Many years ago, when my in-laws were still with us, we would visit them every Christmas for a few days and exchange gifts. My mother-in-law was caring and loving and I always tried to make special things for her.
I always enjoyed carving and one year I found a drawing of “The Pieta” in one of my carving books and decided to make a carving for her. I made it to sit on top of a bookcase I made for a previous Christmas.
The carving is a relief carved from a solid piece of Honduras Mahogany. It’s about a foot tall and finished with a glossy clear lacquer. It sat on that bookcase for many years and now we have it on an antique desk in our guest room. A photo of it appears below.
The basic shape of the wood was cut with a band saw and the carving was done with a Dremel and wood carving bits. The Dremel and similar rotary tools are excellent for carving reliefs like this one. Notice the 89 date under my name at the bottom making this piece 27 years old.
Take advantage of the space above the kitchen range for storing oil and spices used regularly but building this simple range shelf.
Complete instructions appear HERE!
Just added a page on Laminating tops and other surfaces. Part 1 covers the laminate basics HERE. Part 2 is coming soon and will cover laminating tools.
Just completed a new page about various methods to safely crosscut sheet of plywood. These methods also work for particle board and MDF (medium density fiberboard) but the extra weight (2 to 2 1/2 times heavier) makes these sheets much more difficult to handle. Check out all the details plus materials list and drawings for making a table saw cross cutting jig at http://papas-woodshop.com/index.php/cross-cutting/ .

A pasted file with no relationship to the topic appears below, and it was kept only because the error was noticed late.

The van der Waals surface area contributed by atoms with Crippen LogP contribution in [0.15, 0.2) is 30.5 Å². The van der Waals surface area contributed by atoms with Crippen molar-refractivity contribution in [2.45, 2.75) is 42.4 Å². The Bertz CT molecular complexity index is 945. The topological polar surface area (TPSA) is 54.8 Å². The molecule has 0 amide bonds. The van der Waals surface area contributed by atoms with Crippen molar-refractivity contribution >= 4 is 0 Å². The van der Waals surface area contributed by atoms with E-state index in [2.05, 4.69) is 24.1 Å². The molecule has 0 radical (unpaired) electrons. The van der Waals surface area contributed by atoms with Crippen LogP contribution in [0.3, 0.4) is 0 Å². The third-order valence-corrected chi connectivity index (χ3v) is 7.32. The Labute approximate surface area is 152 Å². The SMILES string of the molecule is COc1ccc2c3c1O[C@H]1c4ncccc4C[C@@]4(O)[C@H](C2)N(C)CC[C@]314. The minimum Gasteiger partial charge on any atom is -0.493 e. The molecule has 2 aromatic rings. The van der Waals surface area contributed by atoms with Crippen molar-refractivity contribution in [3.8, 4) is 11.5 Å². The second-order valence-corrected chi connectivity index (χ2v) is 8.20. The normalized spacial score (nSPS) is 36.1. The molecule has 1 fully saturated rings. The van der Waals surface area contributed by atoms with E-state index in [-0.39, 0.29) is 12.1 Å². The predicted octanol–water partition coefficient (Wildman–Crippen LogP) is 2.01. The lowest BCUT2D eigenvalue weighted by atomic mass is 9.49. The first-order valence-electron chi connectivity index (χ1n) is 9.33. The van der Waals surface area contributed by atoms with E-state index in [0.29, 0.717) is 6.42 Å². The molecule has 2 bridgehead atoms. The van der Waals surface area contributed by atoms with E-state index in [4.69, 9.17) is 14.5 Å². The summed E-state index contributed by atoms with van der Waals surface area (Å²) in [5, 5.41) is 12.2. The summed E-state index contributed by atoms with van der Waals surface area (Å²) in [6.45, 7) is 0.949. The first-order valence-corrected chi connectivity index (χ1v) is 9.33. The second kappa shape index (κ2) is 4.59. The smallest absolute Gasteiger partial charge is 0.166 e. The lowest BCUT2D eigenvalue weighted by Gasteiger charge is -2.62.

I enjoy working with plywood sheets and use them to some extent for almost every cabinet or piece of furniture I build. As I’ve gotten old it has become more difficult to handle these large sheets, especially the 3/4 inch thick sheets that are really heavy. In my shop, before I retired from woodworking, I have a large table surrounding my table saw to make the cutting easier but carrying the sheets was still not fun. I come up with several methods to help make things easier and I’m sharing them HERE . Please let me know if you have any questions. Thanks.
When it became obvious that we needed a new washer and dryer for the laundry room Barbara decided she preferred front loaders. That meant that we could have a work surface on top of the machines which could come in handy. But Barbara didn’t want to use the top of the machines. She wanted a nice, large counter to work on. This posed no problem for me as I’d built hundreds of countertops over the years. The problem was that a stationary countertop could be problematic when it became necessary to service or repair the machines. The laundry room was much too small to allow for the machine to be moved out from under a counter to be worked on. I designed a large counter that could be easily removed and placed in the garage during servicing.
The photo below shows our laundry room countertop and the link below the photo goes to the complete details including more photos, drawings, instructions, materials list and exploded views to make a similar counter for your laundry room.
Click HERE for complete details for this project.